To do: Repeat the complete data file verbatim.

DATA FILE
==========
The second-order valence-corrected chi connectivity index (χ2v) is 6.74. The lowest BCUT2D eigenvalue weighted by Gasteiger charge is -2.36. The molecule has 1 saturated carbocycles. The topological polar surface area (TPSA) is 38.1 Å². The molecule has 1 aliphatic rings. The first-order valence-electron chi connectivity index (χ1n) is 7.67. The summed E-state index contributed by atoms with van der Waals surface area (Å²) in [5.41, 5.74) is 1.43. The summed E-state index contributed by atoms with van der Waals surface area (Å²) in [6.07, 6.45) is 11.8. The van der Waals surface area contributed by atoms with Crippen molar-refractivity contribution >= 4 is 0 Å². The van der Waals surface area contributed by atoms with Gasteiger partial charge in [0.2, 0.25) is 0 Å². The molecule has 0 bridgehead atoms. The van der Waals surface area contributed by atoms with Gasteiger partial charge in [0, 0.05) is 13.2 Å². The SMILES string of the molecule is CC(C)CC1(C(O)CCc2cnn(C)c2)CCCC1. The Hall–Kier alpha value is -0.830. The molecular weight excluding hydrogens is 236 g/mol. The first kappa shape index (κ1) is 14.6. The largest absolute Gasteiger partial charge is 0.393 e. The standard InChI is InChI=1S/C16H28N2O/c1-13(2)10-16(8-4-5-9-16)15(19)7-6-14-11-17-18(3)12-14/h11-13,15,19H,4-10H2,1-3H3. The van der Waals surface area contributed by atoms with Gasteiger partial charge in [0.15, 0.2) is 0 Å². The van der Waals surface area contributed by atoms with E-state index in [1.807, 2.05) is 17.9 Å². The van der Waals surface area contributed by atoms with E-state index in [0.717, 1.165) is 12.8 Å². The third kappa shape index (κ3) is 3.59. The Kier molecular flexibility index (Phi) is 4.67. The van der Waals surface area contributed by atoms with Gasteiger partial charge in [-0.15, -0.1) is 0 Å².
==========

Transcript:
The second-order valence-corrected chi connectivity index (χ2v) is 6.74. The lowest BCUT2D eigenvalue weighted by Gasteiger charge is -2.36. The molecule has 1 saturated carbocycles. The topological polar surface area (TPSA) is 38.1 Å². The molecule has 1 aliphatic rings. The first-order valence-electron chi connectivity index (χ1n) is 7.67. The summed E-state index contributed by atoms with van der Waals surface area (Å²) in [5.41, 5.74) is 1.43. The summed E-state index contributed by atoms with van der Waals surface area (Å²) in [6.07, 6.45) is 11.8. The van der Waals surface area contributed by atoms with Crippen molar-refractivity contribution >= 4 is 0 Å². The van der Waals surface area contributed by atoms with Gasteiger partial charge in [0.2, 0.25) is 0 Å². The molecule has 0 bridgehead atoms. The van der Waals surface area contributed by atoms with Gasteiger partial charge in [0, 0.05) is 13.2 Å². The SMILES string of the molecule is CC(C)CC1(C(O)CCc2cnn(C)c2)CCCC1. The Hall–Kier alpha value is -0.830. The molecular weight excluding hydrogens is 236 g/mol. The first kappa shape index (κ1) is 14.6. The largest absolute Gasteiger partial charge is 0.393 e. The standard InChI is InChI=1S/C16H28N2O/c1-13(2)10-16(8-4-5-9-16)15(19)7-6-14-11-17-18(3)12-14/h11-13,15,19H,4-10H2,1-3H3. The van der Waals surface area contributed by atoms with Gasteiger partial charge in [0.15, 0.2) is 0 Å². The van der Waals surface area contributed by atoms with E-state index in [1.807, 2.05) is 17.9 Å². The van der Waals surface area contributed by atoms with E-state index in [0.717, 1.165) is 12.8 Å². The third kappa shape index (κ3) is 3.59. The Kier molecular flexibility index (Phi) is 4.67. The van der Waals surface area contributed by atoms with Gasteiger partial charge in [-0.15, -0.1) is 0 Å².